The Harn Museum of Art at the University of Florida is pleased to announce it will reopen to the public Thursday, July 9. The museum will be open for visitors Thursday through Sunday with new summer hours: 10 a.m. – 5 p.m. Thursday through Saturday and 1 – 5 p.m. on Sunday. Admission is free. The Museum Store and Camellia Court Café will remain closed during the first phase of reopening.

The well-being of our visitors and staff is the Harn Museum of Art’s top priority. To safeguard against the spread of COVID-19, all employees have been screened for COVID-19 in accordance with UF Health guidelines and University of Florida policy, and have been cleared before returning to the Harn. New policies and procedures will be in place to ensure the wellbeing of staff and visitors. These include capacity limitations, increased sanitation and cleaning procedures, face covering requirements, traffic flow directives in the galleries and social distancing measures. Specific information as to what you can expect when visiting is located at

“We are very happy to welcome visitors to the Harn again, and it is exciting to share two new exhibitions Dreaming Alice: Maggie Taylor Through the Looking-Glass and Peace, Power and Prestige: Metal Arts in Africa as well as a host of new programs, such as our July 9 Museum Nights, offered virtually for anyone who is unable to visit the museum,” said Dr. Lee Anne Chesterfield, Director of the Harn Museum of Art. “For those visiting in person, we are taking every necessary precaution to ensure the safety of our staff and visitors as we reopen to the public.”

A complete list and brief description of all current exhibitions is provided at the end of this release. The Harn will continue to offer online art activities through its Harn at Home web area and provide virtual events, such as Museum Nights, promoted through its website and social media channels. In-person public programs and in-person tours will not be held in the first phase of reopening. Admission to the Harn Museum of Art is free.

Current Exhibitions:

Dreaming Alice: Maggie Taylor Through the Looking-Glass
(New) On view through January 3, 2021
Sixty-two works by Maggie Taylor make aesthetically innovative use of 19th-century photography (daguerreotypes, ambrotypes and tintypes), as well as scanned images of insects, dolls, flora and fauna to illustrate Lewis Carroll’s “Through the Looking-Glass, and What Alice Found There.”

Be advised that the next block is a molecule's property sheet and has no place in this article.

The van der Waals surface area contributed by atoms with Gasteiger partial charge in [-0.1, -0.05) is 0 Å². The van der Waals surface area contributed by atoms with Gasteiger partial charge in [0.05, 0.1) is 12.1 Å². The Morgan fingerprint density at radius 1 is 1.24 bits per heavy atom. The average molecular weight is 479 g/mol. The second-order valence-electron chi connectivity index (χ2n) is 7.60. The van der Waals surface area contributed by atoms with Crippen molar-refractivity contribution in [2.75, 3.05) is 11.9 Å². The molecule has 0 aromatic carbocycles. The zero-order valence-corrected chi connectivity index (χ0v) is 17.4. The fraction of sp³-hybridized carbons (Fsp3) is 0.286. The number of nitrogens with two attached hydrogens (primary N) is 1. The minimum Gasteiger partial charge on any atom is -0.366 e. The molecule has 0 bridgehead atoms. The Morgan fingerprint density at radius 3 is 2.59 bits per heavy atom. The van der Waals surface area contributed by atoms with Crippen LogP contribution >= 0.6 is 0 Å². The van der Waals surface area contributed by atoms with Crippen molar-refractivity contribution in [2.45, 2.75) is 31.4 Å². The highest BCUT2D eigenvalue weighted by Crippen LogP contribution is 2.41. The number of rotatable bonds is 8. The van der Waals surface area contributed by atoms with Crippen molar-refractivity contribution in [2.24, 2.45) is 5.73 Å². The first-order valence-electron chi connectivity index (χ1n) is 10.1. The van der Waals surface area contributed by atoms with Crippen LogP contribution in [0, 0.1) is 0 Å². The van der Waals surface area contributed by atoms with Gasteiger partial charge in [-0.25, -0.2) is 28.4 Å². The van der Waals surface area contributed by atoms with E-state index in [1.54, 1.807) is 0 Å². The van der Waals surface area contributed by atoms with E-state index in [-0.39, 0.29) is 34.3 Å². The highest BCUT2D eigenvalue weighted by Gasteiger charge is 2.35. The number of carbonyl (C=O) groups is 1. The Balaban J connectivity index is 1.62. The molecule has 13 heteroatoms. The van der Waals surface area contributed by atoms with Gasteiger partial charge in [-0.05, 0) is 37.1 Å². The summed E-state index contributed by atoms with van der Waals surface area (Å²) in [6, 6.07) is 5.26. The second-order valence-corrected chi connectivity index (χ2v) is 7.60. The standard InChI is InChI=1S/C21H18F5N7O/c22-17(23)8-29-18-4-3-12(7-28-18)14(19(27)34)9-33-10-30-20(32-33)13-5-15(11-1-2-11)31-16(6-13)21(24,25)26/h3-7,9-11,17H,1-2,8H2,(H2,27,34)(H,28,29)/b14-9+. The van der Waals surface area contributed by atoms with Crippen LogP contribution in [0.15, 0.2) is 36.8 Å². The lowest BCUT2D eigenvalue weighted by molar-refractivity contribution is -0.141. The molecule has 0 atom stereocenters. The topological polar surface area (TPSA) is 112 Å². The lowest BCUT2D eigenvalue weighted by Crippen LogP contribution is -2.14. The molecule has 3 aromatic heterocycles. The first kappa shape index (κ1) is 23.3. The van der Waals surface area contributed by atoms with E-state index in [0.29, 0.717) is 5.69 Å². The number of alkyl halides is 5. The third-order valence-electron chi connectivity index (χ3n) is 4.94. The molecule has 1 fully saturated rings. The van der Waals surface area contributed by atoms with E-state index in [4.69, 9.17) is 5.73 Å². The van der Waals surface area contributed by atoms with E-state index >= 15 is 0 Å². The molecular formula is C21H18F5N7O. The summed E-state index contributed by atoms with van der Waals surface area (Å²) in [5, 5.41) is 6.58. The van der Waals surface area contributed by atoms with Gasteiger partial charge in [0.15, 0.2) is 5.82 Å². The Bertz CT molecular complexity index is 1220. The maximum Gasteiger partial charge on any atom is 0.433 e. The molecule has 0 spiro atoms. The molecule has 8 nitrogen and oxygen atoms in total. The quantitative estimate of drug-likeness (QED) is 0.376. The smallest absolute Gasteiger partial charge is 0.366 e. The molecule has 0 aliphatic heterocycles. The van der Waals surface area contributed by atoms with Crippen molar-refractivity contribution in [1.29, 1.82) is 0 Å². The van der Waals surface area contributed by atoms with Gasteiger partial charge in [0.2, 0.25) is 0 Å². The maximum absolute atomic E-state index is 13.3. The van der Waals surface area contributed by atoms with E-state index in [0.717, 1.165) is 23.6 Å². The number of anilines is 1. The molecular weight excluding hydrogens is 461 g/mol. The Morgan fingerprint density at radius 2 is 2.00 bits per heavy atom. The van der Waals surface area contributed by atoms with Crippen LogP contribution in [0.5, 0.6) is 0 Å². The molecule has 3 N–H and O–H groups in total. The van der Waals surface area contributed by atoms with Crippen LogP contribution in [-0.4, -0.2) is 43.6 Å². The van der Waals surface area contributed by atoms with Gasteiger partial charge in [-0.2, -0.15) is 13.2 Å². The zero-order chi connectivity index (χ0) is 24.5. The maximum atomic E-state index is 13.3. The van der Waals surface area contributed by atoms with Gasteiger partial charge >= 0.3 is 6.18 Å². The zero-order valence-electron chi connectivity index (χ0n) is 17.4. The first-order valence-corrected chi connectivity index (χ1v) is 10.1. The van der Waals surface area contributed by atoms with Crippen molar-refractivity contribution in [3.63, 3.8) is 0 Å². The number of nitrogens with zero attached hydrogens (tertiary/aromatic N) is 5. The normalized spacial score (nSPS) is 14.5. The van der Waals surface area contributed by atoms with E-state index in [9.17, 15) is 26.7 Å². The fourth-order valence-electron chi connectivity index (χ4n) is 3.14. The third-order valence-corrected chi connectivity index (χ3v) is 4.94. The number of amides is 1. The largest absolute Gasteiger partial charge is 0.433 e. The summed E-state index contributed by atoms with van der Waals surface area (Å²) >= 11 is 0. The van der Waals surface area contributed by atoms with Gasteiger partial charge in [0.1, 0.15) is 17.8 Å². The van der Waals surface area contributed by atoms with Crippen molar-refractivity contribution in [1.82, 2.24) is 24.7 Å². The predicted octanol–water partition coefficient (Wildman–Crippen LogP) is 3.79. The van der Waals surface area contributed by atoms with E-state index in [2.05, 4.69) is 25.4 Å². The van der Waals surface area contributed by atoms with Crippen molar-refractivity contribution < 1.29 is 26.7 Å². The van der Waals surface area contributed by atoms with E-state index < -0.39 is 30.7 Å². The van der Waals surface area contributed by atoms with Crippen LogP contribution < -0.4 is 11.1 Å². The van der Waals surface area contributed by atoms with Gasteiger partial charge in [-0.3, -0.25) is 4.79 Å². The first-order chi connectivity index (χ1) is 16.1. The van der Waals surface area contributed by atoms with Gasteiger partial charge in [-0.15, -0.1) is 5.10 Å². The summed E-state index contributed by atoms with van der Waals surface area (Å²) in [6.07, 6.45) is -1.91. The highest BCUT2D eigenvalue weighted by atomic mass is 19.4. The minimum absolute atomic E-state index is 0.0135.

Peace, Power and Prestige: Metal Arts in Africa
(New) On view through November 29, 2020
This exhibition explores the roles of metal objects in sustaining, unifying and enhancing life in African communities, while demonstrating the aesthetic and expressive power of metal arts.

Tempus Fugit:: 光陰矢の如し:: Time Flies
On view through February 27, 2022
A reflection on time and its many meanings has been applied to the Harn’s Japanese art collections as an investigative tool to look at how time has been measured in the visual record, how art objects can portray several moments in time, and how artists experience time during the production of their work.

André Kertész: Seven Decades
On view through November 1, 2020
André Kertész (1894-1985) led the Modernist movement in photography. The 52 photographs in this exhibition cover seven decades of Kertész’s prolific career, beginning in 1915 and concluding in 1984.

Global Perspectives: Highlights from the Contemporary Collection
On view through September 5, 2021
The Harn’s curators worked together to find shared themes and create conversation from a variety of mediums and perspectives covering Asia, Africa, Europe, and North, Central, and South America. More than 50 works from around the world generate new interpretations and dialogues.

Elusive Spirits: African Masquerades
Masks from the mid-20th century to the early 21st century show the continuity of masking but also feature new directions in masquerades. Much of the exhibition focuses on the spiritual and religious foundations of masking, but also explores dazzling costumes, music and dance.

Highlights from the Asian Collection
The Cofrin Asian Art Wing contains four galleries with more than 680 works showcasing the Harn’s collections of Chinese, Indian, Japanese, Korean, and South and Southeast Asian Art. ClayCurvyCool is a part of this installation featuring contemporary Japanese ceramics that challenge traditional definitions of clay, in both technique and aesthetic expression.

Highlights from the Modern Collection
This exhibition presents highlights from the museum’s holdings of American, European and Latin American art spanning the mid-19th century through the first half of the 20th century.

More information on Harn exhibitions is located at

Released June 30, 2020.


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